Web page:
By Ooi Tee Ching
OIL palm planters are smiling again this year as price forecast gurus at the Palm and Lauric Oils Outlook Conference (POC) 2012 placed bullish bets on crude palm oil (CPO) prices.
Hamburg-based ISTA Mielke GmbH executive director Thomas Mielke highlighted that for the first time in history, drought has impacted soy bean output in the United States and Latin America at the same time.
"We're likely to see global soy bean output plunge by 20 million tonnes this year," he said.
Mielke, who is also editor of Oil World journal, said "poor weather is also hurting rapeseed yields in Ukraine and the European Union".
He then said Malaysia's palm oil production could touch 19.3 million tonnes this year compared with 18.9 million tonnes in 2011. As for Indonesia, he foresees output to expand to 25.5 million tonnes.
"I still think these rise in palm oil output will not be enough to offset shortage in soya and rape oils."
He stressed that the oil palm industry must continue its focus on yield improvement as a way to overcome limitations of arable land and water so as to retain world market leadership.
Mielke, a well-respected and authoritative vegetable oil analyst, once again, at this POC series rejected calls by green activists for a moratorium on oil palm plantings and encourage adoption of genetically modified technology.
"In order to satisfy the daily oils and fats need of an increasing global growing population, we need to plant more genetically-modified oil crops that are drought tolerant and disease resistant," he urged the 2,000-odd participants at the POC 2012.
He repeated his message to oil palm planters not to be misled by green activists' lobby to limit expansion of oil palm plantations as the world continues to face shortage of edible oils.
The conference, which traditionally focused on price forecasts for palm and coconut oils, had in the last few years, taken a more holistic approach.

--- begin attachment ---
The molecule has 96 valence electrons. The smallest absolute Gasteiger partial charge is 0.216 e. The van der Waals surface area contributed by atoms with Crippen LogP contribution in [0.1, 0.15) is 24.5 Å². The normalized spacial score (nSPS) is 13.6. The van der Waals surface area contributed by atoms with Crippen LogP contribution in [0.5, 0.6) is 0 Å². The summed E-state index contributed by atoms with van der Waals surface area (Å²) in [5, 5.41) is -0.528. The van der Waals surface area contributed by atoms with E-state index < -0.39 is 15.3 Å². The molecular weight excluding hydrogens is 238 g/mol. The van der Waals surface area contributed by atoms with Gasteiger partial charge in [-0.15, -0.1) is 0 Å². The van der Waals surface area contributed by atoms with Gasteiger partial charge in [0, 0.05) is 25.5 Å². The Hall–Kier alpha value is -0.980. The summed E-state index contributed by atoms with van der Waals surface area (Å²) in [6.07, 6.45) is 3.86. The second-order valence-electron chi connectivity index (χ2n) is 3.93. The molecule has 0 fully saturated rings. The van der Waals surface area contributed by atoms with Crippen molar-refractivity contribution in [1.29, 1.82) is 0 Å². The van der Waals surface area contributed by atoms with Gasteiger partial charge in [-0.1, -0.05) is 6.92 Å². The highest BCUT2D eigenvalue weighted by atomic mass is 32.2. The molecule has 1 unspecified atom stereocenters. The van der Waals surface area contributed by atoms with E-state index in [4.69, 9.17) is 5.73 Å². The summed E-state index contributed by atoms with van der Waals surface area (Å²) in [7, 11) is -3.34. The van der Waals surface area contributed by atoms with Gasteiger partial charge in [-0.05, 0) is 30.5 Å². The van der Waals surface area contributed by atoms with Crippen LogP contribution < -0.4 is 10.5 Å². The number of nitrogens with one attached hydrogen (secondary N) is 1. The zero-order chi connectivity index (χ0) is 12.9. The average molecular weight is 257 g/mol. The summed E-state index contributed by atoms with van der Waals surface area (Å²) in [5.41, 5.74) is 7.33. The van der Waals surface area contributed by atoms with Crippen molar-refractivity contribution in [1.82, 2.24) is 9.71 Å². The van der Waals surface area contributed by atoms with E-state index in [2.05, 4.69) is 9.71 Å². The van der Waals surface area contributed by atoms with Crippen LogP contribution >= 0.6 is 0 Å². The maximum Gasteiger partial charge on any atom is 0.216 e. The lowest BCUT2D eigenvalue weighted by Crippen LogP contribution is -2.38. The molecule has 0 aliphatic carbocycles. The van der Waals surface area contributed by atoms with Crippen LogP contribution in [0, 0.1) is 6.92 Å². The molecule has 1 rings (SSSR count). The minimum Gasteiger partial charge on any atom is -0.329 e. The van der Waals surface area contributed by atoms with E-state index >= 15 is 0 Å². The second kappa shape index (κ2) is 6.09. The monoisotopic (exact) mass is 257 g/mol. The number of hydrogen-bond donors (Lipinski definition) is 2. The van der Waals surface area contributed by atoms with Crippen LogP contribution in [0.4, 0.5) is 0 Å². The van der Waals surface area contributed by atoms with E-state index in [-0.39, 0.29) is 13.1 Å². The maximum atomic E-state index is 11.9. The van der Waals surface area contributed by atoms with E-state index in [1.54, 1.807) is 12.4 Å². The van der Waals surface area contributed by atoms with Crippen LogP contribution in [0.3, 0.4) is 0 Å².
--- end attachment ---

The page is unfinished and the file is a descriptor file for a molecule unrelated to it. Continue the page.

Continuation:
Mielke then concluded that palm oil prices is likely to average at around RM3,500 per tonne this year.
LMC International Ltd chairman Dr James Fry was next to take to the stage. He said 2011 was a year of wonder for planters, which saw excellent prices and close to ideal output conditions.
He reiterated his long-held view that palm oil prices would continue to be highly influenced by petroleum prices.
Yesterday, Brent crude oil rose above US$122 (RM366) a barrel after China said it would boost energy imports this year, while concerns persist over supply risks and Iran's nuclear programme despite the country's offer for talks with major powers.
High petroleum prices translates to more demand for biofuel.
This, in turn, means better demand for CPO. On top of this, there is already strong demand for CPO in emerging markets like China and India as their big population consumes more food.
Fry forecasts the CPO price could rise as high as RM3,310 and fall as low as RM2,590 a tonne if Brent crude oil were to settle to a "realistic level" of US$86 a barrel.
"If, however, Brent crude were to go on hovering at current US$125 a barrel, CPO is likely to trade between RM3,140 and RM3,360 a tonne," he said.
Since October 2011, the Indonesian government has widened the export tax gap between CPO and refined products drastically to boost refining capacity and downstream activities. As a result, CPO and crude palm kernel oil became cheaper for downstream producers there.
Fry noted that Malaysian refiners were starting to concede global palm oil market share to Indonesia. This is pushing more palm oil stocks to Malaysia.
As a stop-gap measure, the Malaysian government has allowed duty-free CPO exports amounting to 3.6 million tonnes this year.
At the industry's leading global conference yesterday, London-based Godrej International director Dorab Mistry said CPO prices, now trading around RM3,200 a tonne, can hit RM4,000 in three months due to the threat of war and geo-political tensions in Iran, specifically at the Gulf of Hormuz.
"I'm assuming that Brent crude oil will go on trading at between US$100 and US$120 a barrel but with the threat of geo-political uncertainty in Middle East and North Africa, vegetable oils prices could climb to higher levels," he said at the POC 2012 here yesterday.
Given the high energy prices, tight palm oil stocks and rising demand, the CPO price is due to reach a new high in the next quarter.
"It is conceivable that CPO prices may test RM4,000 a tonne by June," he said.
He reckons that 2012 is a year of two halves, of which palm oil prices remains bullish on tight supply in the first half. As for the latter part of the year, Dorab said early signs of emerging drought could slash palm oil output.